Andy Billups just happened to have gained experience as a combat zone firefighter/medic while he was serving as a civilian contractor in Iraq.
The Edmond businessman just happened to have a friend with a place on Grand Lake where he has been viewing Independence Day fireworks for a number of years, and he just happened to be there July 4.
And he just happened to be relaxing on a hammock when he heard a some kids making a commotion.
Located two blocks east of Disney on State Highway 28 in the foothills of the Ozark Mountain Range in northeast Oklahoma, the 59,000-plus surface acre Grand Lake is known for its state parks, marinas, restaurants, motels and fishing.
Each year, Grand Lakes Fireworks brings together area businesses, civic organizations, visitors, families and individuals to produce one of the largest shows on water. Independence Day makes the lake a very busy place.
At about 4:30 p.m., not long after he began relaxing at his buddy’s lakehouse in the hammock, Billups heard a lot of screaming. At first, he couldn’t tell what was happening.
“Then I could hear, ‘Call 911,’” Billups said. “I could hear fear in that kid’s voice.”
When he saw a speed boat pulling up to the dock and a bunch of teenagers in the area, Billups got up and headed that way, hoping it wasn’t anything too serious. He had no idea what he was about to encounter.
Behind the speed boat was a young man face down on a large inner tube. Youth nearby were frantic, saying the injured boy was going to die. Billups could see the injured youth was missing part of his right leg — due to a boat prop accident — from about three or four inches just below the knee.
“The first thing that went through my head was, ‘This is bad, but we can manage this,” said Billups, who owns the Victory Boxing Club located near the Waterloo Road-Broadway intersection.
In Iraq, where he worked from 2005-09 in areas from Baghdad on north including Mosul, the second largest city in the country, Billups encountered a lot of personnel with trauma while he was serving as a medic-trained firefighter contractor at a support hospital.
“I turned around and I was in Iraq again,” he said.
His training kicked in. He told the youth’s friends they had to pull themselves together. He knew they had to get the teen on the dock, put him on a flat surface, put a tourniquet on him.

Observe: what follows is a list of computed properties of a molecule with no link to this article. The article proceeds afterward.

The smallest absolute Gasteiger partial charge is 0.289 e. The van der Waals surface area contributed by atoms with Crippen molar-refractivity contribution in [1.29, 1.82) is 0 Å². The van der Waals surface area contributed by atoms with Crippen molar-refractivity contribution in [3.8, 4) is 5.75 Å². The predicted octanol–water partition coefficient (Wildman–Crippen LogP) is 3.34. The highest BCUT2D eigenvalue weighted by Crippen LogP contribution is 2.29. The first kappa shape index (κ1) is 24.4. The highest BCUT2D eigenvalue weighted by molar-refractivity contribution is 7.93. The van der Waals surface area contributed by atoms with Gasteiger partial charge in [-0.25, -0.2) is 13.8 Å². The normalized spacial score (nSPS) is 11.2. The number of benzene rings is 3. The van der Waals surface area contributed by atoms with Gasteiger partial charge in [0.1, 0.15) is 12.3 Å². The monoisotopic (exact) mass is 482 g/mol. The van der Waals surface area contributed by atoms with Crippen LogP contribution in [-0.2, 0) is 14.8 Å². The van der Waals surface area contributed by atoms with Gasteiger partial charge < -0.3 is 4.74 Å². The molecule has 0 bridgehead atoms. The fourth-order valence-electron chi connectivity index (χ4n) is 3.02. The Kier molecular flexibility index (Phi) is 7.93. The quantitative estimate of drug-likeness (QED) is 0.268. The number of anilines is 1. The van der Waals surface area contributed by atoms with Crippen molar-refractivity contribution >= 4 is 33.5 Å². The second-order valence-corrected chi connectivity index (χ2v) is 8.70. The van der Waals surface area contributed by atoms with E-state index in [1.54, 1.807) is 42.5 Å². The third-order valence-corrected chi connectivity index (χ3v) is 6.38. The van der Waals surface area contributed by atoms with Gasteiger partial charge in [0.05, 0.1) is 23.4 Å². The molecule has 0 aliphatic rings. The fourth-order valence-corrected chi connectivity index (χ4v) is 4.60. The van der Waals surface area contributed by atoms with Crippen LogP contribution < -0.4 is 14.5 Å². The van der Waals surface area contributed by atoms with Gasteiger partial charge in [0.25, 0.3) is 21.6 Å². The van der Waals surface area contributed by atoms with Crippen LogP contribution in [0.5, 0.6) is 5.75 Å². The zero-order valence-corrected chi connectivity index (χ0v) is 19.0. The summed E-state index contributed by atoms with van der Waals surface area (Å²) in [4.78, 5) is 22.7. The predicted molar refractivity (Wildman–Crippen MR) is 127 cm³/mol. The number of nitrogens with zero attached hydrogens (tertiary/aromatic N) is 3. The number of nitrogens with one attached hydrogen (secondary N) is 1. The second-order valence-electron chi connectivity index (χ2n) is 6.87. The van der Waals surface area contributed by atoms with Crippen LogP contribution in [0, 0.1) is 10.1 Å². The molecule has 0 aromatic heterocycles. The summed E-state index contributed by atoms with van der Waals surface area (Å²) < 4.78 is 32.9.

He went in the boathouse where he found about a 2-foot piece of rope and tied it off about three times. Billups was even thinking about the lad’s future prosthetic, thinking he had to save the knee.
When the victim said he was going to die, Billups looked at the young man and said this is bad, but he had seen worse wounds in Iraq and this can be managed.
“What I tried to do was continue to keep him encouraged and keep him awake,” Billups said. “That was my main focus. I wanted him to just keep on fighting the shock.”
Billups worked to prevent the victim from going into shock, elevated his legs, kept him focused on staying awake by asking him questions like “Where do you live?”
He was a tough kid, Billups said. He drifted into semi-unconscious states, but not fully unconscious.
The bleeding stopped; Billups estimated he arrived a matter of minutes after the accident occurred. First responders with the Grand River Dam Authority, the Lakemont Shores Fire Department and an emergency medical services crew arrived, Billups said.
The victim had good vitals when he was transported from a nearby field by medical helicopter for about a 30-minute flight to a hospital in Joplin, Mo., Billups said. The victim had survived the initial period when things can make a turn for the worse.
“I was confident that that kid was gonna make it,” Billups said.
Billups said when the victim’s appreciative father called to thank him, he learned the boy had been through several surgeries but was doing okay. Billups told the father firefighters are just trained to respond to this kind of emergency.
Thanks to Billups’ actions, the victim had a good chance of surviving. He is just glad that he had all of the medical training he used.
“I was just an off-duty firefighter who just happened to be somewhere and happened to know what to do,” Billups said, evading any notion of heroism. “You see stories like that all the time... It was almost like everything led to that moment.”
Billups said he was just doing his job.
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